It seems however that the bees can manage just fine without them, and since Euglossa viridissima have been seen in South Florida since 2003, where these orchids do not naturally occur, researchers have realised that they don’t need the orchids as much as the orchids need them.

The bees are able to find the exact needed compounds from leaves and other sources. If you speak Spanish there is more interesting info and photos in Infojardin forum here.

One of many excellent photo’s from Candle in Panama in the discussion forum. Euglossa viridissima en Mormodes fractiflexa by Candle


Drowning for love A very complex pollination strategy has been developed by the bizarre Coryanthes or “bucket” Orchids, strange orchids which look too much like bits of internal human plumbing for my liking.
As I have said before I have never been quite sure about orchids, sometimes they are just too sinister. (Wikispecies has a good piece about them here )

Eric Hansen in his book “Orchid Fever” has a vivid description of what happens:

“The orchid secretes a powerful intoxicating perfume that the bee finds irresistible. At the same time, a specialized gland secretes a clear, colorless liquid that drips into the bottom of the bucket, forming a small reservoir.
Within minutes of the flower’s blooming, male bees in a state of great agitation swarm around the flower, near the bottom where the fluid-containing reservoir is located.
They hover, seeking a foothold on the slippery tubular part that connects the bucket to the rest of the flower. Grasping the slippery tubule with their legs, the excited bees “bathe” themselves in the waxy perfume.

Because the flowers bloom for only a few days, there is a mad rush among the bees to get at the limited amount of special scent. They shove and jostle at each other. Occasionally, a bee loses his footing on the slippery surface or gets knocked into the bucket when his wings collide with a droplet from the dripping gland.

Once inside the bucket, the unfortunate bee’s ordeal begins. There is only one exit – a narrow dark tunnel that leads through the front wall of the flower to daylight and freedom. There is no room to turn around, so the bee must wriggle and squeeze his way forward, stopping to rest many times.

Just before he reaches daylight, he passes beneath two paired masses of pollen attached to the roof of the tunnel. At that precise moment, the pollen disengages and attaches itself on the back of the bee between his wings like a small backpack.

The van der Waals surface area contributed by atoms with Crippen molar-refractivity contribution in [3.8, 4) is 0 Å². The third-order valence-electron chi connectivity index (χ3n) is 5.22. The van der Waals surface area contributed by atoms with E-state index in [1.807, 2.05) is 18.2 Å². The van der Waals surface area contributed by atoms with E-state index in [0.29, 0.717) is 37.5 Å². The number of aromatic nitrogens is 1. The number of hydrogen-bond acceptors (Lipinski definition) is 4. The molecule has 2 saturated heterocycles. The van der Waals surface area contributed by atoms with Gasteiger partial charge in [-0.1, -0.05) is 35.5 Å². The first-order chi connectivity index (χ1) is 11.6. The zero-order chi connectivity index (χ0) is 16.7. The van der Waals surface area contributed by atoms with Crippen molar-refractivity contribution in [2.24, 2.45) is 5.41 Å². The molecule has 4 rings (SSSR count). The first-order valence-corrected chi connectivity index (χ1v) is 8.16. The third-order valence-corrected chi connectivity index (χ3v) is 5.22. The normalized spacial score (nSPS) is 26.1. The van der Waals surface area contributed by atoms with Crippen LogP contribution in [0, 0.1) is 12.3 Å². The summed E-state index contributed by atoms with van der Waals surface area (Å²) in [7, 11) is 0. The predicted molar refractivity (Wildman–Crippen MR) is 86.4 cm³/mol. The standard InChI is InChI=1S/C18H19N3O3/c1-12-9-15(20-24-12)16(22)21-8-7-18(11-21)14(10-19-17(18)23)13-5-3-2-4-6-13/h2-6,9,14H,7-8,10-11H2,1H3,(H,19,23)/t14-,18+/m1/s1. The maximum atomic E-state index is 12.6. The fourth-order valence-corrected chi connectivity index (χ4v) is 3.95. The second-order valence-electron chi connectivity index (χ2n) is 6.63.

This nightmarish experience may take as long as 40 minutes. Once the pollen has been collected, the flower has served its purpose. The scent vanishes and the flower quickly wilts.

Wet and disoriented, the bee pauses to dry himself. It maybe a day or more before perfume from a second bucket orchid will arouse the bee’s interest. On the bee’s visit through a second bucket orchid, a catch mechanism on the roof of the escape tunnel seizes the pollen backpack.

In this way, the bucket orchid is pollinated, and with luck a seedpod will form. Freed of his backpack and remembering his own procreation duties, the bee flies off to a display site where he conducts an exotic courtship dance.

He performs fancy footsteps as a heady scent of perfume wafts from his hind legs. With such captivating artistic display and alluring scent, what female bee could resist the temptation to land and get better acquainted?


orchid-12 orchid-13

2 Photos of many published by gole orckide from Persian Hub here showing the orchid Coryanthes panamensis.. and the bedraggled bee escaping through the trap door.

The writer also quotes;

“Smithsonian horticulturist Tom Mirenda says that to them, the flowers’ smell is as luscious as “five kinds of dessert baking at once.” “


And here photo by Candle from Infojardin again, a blue Euglossa bee, with the two pollinia firmly stuck to its back ..I

read that the plant will only allow the bee to escape after allowing time for the “glue” to dry.. Amazing..

See another full explanation and some very good diagrammatic photographs of the whole strange and wonderful process, (see below), from Troy Meyers’ Conservatory site, here.


You can learn how to pollinate your buckets if you are not a bee and all about the completely-new-to-me world of “Flasking”. I think I have some more reading to do.

Entertaining the Euglossas, some notes from the Bee Boarding House